Northern Ireland’s embattled police chief could face three votes of no confidence after insisting he would not resign over a series of blunders.
Chief Constable Simon Byrne was found by the High Court to have unlawfully disciplined two officers policing a Troubles memorial event to stop Sinn Fein from withdrawing its support for the Police Service of Northern Ireland (PSNI) earlier this week.
He was already under pressure after a huge data leak that revealed the names of 10,000 officers and staff and fell into the hands of dissident republicans.
On Friday night, Sir Jeffrey Donaldson, the Democratic Unionist Party leader, said a motion of no confidence had been submitted to the Northern Ireland Policing Board.
“Confidence in the chief constable has been eroded, both amongst the wider public but, significantly, also amongst serving PSNI officers and staff. In light of that, we believe that a change of leadership is required,” he said.
The motion does not mean a vote of no confidence will be triggered by the policing board, which has oversight of the PSNI.
There were expectations that such a vote could be called at a marathon meeting of the board and Chief Constable Byrne on Thursday, but that is now on hold pending a possible appeal against the High Court judgment.
High Court judge Mr Justice Scoffield said the officers had been disciplined to allay a threat that Sinn Fein could withdraw its support for policing. Sinn Fein has insisted that it never made such a threat.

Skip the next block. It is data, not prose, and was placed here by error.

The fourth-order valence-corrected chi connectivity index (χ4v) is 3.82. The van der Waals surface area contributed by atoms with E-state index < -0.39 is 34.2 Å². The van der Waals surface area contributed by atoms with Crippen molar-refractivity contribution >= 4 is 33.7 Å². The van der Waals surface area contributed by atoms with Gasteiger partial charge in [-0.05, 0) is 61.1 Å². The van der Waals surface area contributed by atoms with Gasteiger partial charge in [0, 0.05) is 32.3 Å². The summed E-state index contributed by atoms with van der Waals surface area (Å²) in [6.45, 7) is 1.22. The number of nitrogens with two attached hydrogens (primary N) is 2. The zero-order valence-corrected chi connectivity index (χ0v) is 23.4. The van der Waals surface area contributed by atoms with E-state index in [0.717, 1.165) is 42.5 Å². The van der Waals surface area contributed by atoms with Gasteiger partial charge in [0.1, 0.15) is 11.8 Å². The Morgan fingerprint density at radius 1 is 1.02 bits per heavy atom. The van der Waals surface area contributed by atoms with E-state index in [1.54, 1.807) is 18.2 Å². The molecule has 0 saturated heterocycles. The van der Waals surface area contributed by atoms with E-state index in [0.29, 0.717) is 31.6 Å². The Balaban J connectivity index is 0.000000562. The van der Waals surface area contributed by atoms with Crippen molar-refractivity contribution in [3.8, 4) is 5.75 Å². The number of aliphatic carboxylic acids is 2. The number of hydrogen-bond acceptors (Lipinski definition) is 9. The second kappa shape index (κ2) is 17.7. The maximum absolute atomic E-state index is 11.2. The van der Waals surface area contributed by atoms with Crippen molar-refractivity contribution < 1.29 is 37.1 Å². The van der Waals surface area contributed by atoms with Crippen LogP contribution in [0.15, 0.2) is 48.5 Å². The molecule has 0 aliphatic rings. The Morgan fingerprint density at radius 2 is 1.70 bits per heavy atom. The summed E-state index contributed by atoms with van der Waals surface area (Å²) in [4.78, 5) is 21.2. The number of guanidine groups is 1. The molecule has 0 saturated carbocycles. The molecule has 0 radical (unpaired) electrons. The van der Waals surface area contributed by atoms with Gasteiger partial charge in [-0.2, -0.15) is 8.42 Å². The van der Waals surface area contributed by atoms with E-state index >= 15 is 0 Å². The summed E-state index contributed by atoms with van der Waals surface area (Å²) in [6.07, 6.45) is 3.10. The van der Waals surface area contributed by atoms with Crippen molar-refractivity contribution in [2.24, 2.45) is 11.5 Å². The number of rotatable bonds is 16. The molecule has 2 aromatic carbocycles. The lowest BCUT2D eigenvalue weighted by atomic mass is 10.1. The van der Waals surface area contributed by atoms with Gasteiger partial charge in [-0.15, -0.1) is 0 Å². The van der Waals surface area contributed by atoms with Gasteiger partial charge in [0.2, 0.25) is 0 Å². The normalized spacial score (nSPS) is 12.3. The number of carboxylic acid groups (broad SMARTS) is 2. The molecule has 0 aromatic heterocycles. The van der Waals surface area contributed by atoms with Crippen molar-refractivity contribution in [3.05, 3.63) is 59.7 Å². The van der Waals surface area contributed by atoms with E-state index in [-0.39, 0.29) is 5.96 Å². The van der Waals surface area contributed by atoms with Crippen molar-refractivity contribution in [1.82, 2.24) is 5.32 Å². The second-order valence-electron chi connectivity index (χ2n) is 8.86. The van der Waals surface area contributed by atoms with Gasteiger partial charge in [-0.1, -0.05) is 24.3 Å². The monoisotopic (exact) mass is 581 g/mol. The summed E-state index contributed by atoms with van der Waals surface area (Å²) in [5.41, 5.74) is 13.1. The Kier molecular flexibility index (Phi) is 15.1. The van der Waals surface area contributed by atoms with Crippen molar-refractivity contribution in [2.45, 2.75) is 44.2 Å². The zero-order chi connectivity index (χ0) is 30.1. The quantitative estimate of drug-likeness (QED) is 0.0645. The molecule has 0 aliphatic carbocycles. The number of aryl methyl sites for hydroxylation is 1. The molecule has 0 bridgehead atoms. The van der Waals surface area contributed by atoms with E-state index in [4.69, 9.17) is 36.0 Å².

Chief Constable Byrne initially said he accepted the court’s decision, but now faces a backlash from rank and file officers and civilian staff after saying he was considering appealing against it.
The Police Federation has called an extraordinary meeting of its executive central committee next Wednesday, when it said a confidence vote on the PSNI leadership may take place.
Liam Kelly, the federation chairman, said: “This has infuriated and antagonised the rank and file further, and once again the two officers at the centre of the case are being treated disdainfully. In short, I am disgusted, disillusioned and extremely angry.”
It came as police said on Friday that an investigation was under way after a poster with details of three serving officers was placed on a bus shelter in Co Londonderry.
Nipsa, the union that represents a number of civilian police staff, is also set to hold an extraordinary departmental committee meeting of police staff representatives next week, during which it will be assessed whether there is a demand for a confidence vote in Chief Constable Byrne.
Tracy Godfrey, a Nipsa official, said it was likely the vote would be held, telling BBC Radio Ulster’s Nolan Show: “It’s been one disaster after another.”
While the Federation and Nipsa no confidence votes cannot make Chief Constable Byrne quit, they will increase the pressure on Northern Ireland’s most senior officer, who is set to be grilled by MPs in Westminster on Tuesday.